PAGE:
So the sound installation sets a shifting, spatial, layered foundation, upon which all kinds of spontaneous, magical interactions can happen in live performance.

Paul Giess: How do you select the site?

JG Everest: I start by going with my gut, with my imagination – finding sites that excite me aesthetically, places that I am drawn to and want to sink into, investigate, connect with. For my Water Suite: Four Seasonal Sound Gardens, I was seeking sites that were all on or next to a significant body of water. I was inspired by the Water Protectors at Standing Rock, and wanted to explore my own relationship with water and find ways to investigate and celebrate the importance and cosmic power of water to support life.  But I was also selecting sites that had an interesting intersection of history, ecology, and cultural significance, offering lots to dig into and discover in my research. And it was also important to choose sites that had a capacity to support the arts and a project of this scope and scale.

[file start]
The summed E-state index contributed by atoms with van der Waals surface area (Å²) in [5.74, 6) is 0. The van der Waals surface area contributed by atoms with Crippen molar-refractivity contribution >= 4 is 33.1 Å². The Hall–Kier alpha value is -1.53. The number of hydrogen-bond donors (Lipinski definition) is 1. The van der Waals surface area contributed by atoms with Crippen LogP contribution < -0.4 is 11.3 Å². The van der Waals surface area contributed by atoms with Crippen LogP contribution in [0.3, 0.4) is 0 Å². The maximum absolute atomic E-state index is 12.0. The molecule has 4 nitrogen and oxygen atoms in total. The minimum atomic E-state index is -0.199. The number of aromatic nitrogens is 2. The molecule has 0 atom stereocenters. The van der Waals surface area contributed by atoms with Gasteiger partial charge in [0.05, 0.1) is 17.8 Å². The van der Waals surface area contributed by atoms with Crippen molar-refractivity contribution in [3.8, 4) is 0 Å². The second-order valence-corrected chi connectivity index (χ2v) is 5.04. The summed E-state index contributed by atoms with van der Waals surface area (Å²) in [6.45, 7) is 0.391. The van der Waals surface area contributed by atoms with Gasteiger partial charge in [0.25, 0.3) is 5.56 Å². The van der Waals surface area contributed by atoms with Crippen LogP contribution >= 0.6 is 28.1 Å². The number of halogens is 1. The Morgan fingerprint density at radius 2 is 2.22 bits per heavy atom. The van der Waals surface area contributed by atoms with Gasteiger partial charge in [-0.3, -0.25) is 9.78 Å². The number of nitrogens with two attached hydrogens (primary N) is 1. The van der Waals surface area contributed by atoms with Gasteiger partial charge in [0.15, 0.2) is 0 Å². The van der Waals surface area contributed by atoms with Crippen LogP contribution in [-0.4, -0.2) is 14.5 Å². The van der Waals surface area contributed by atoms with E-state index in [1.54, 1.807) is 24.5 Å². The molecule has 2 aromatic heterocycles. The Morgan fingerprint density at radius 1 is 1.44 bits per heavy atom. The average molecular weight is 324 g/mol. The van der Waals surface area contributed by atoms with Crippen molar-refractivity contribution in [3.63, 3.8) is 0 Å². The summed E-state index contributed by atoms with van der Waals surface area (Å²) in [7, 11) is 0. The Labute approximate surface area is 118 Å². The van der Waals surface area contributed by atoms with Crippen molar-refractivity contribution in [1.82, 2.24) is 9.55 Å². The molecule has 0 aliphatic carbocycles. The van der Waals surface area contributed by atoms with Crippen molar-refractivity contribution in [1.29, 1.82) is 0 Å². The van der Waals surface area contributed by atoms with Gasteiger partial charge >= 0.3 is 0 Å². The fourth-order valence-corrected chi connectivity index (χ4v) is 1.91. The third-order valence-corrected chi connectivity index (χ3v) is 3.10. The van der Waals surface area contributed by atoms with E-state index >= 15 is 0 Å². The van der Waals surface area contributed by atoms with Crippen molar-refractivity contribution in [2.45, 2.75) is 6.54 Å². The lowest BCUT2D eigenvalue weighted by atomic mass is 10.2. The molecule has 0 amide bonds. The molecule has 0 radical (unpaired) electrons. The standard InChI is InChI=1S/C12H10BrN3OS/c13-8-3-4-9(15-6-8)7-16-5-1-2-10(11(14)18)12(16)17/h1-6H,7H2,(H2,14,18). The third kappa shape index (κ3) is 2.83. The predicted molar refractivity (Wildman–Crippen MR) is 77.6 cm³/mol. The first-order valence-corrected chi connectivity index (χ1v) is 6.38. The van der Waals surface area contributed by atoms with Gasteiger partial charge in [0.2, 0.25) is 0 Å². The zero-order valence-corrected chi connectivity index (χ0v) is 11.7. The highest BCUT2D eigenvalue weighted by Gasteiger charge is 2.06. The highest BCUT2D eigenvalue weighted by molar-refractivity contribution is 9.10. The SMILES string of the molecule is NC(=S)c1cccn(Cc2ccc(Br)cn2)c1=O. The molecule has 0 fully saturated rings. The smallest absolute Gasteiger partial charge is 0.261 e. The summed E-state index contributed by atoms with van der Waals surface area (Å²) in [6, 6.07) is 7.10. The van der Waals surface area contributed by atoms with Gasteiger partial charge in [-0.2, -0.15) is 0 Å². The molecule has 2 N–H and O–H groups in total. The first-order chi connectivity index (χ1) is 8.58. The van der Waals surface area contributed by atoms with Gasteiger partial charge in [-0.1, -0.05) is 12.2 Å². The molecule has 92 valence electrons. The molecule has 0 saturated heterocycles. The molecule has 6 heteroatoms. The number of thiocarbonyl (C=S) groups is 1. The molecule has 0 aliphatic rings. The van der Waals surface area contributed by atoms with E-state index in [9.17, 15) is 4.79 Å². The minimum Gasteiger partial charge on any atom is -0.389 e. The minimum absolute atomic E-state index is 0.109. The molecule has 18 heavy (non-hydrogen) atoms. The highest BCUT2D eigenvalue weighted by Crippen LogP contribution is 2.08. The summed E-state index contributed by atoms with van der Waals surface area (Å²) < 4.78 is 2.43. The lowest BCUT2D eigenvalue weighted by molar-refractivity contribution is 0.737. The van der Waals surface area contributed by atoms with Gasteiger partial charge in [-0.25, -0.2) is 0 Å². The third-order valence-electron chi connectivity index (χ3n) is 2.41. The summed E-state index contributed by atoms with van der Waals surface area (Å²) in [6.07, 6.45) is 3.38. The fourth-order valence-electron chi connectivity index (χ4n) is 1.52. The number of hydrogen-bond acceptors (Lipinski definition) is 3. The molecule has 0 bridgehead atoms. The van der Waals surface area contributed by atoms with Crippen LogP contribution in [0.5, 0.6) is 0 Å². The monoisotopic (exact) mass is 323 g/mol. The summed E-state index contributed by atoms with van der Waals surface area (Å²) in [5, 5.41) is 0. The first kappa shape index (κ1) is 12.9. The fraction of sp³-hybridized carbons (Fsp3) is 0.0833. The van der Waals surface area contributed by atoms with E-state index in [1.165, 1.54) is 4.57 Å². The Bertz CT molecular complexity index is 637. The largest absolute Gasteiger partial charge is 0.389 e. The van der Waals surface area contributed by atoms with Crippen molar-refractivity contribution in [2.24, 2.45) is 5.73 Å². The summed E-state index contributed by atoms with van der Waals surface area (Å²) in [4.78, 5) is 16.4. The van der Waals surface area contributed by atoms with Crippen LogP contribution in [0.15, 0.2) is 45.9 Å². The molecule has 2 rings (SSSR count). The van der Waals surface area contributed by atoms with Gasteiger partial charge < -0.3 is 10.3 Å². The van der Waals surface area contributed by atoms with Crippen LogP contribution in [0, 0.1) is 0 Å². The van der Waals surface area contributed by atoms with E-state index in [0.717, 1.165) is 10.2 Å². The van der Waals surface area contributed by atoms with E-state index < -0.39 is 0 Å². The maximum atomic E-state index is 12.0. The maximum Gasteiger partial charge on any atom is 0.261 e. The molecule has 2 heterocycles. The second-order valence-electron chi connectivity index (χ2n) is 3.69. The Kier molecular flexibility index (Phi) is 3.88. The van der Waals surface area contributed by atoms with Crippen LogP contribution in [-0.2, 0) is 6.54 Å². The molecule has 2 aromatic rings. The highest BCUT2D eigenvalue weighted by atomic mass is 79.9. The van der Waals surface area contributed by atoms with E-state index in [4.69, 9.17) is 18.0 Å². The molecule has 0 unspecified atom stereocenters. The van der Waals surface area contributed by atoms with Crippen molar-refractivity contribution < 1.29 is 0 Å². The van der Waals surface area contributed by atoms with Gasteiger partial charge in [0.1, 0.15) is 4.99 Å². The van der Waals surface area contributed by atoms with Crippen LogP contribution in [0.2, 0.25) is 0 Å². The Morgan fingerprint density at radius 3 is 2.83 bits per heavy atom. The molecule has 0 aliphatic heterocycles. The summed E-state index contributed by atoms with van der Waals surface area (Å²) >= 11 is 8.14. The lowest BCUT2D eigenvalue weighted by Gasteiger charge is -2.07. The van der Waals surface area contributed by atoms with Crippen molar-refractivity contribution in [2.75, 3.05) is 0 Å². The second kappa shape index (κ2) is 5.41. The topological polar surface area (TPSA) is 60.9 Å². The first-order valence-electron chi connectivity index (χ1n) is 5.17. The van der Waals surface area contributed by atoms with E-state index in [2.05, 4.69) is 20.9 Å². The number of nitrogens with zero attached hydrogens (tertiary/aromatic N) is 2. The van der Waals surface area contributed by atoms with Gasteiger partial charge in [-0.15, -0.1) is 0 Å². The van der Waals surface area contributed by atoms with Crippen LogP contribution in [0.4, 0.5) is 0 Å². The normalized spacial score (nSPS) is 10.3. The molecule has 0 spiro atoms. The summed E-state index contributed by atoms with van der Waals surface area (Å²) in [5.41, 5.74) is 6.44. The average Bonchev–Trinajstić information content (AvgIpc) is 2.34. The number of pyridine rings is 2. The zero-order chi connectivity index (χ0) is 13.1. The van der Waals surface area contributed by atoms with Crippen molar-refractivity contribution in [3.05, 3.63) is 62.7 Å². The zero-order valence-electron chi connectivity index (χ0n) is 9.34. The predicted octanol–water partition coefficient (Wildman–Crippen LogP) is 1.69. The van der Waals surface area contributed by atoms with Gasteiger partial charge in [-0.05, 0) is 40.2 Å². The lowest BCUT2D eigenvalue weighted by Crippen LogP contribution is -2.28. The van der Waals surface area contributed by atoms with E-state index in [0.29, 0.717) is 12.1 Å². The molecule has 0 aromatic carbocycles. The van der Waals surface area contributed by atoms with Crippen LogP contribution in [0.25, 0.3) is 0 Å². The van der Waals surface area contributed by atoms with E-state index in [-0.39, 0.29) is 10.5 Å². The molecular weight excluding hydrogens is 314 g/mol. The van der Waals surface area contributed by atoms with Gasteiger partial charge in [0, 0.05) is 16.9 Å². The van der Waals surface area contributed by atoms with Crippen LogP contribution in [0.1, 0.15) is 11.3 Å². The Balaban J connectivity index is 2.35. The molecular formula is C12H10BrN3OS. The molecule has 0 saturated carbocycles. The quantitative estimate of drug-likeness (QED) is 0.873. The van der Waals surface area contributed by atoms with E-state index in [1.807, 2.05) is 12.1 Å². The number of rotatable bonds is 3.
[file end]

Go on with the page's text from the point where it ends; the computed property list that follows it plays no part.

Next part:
Paul Giess: How do you feel perspective plays a role in this music?

JG Everest: Perspective and scale are a big part of what makes these experiences so unique and interesting for me. I love that the way a listener moves through space affects the arrangement and mixing of the various layers. I love composing for those possibilities.  The way a listener turns their head. I try to encourage listeners to really pause, to stop and listen, to allow the layers to naturally ebb and flow and reveal the larger compositional frameworks. The individual speakers are all playing separate, small pieces, but when they’re all playing and surrounding you, it can feel incredibly vast, like an ocean.